Soft Contextualism in the Context of Religious Language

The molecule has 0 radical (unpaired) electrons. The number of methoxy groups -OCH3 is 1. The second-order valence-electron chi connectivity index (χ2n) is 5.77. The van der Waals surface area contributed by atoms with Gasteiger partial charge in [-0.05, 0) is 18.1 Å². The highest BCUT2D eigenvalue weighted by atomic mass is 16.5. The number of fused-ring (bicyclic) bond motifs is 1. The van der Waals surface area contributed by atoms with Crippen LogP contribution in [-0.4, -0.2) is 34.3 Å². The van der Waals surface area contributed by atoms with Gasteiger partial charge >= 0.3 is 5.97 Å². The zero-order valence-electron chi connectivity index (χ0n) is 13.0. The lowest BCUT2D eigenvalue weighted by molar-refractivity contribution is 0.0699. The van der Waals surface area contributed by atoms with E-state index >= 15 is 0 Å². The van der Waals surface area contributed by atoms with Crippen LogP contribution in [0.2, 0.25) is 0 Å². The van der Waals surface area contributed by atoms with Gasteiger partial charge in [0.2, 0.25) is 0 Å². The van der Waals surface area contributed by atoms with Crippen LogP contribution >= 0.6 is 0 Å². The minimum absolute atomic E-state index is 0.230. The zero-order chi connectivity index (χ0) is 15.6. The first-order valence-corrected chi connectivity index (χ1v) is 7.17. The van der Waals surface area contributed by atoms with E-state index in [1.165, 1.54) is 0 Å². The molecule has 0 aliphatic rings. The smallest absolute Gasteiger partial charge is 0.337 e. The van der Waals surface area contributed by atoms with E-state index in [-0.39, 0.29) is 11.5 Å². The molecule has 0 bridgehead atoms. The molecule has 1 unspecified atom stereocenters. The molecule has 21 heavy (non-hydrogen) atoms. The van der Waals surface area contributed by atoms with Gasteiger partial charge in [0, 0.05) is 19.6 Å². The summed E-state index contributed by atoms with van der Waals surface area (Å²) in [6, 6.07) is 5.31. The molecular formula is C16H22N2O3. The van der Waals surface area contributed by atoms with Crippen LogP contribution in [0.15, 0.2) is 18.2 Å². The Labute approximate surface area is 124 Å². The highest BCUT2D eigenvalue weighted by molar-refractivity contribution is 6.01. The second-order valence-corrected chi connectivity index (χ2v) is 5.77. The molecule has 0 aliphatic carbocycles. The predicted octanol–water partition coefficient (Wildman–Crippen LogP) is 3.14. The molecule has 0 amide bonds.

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When trying to do justice to the discourse of a certain religion it is often implicitly assumed that one’s analysis should accord with and respect the opinions held by the people preaching and practicing that religion. One reason for this assumption may be the acceptance of a more general thesis, that adherents of a given religious tradition cannot fail to know the proper content and function of the language and concepts constitutive of it. In this article, the viability of this thesis is explored through an investigation of the extent to which people belonging to a certain religion may be in error about what they mean. I assume that people, if mistaken, are wrong according to a standard which is mind-dependent enough for them to be committed and accountable to it but, at the same time, mind-independent enough for them to be mistaken about it. I try to account for this delicate balance by identifying the standard with a social norm, a mind-independent object of worship or people’s int
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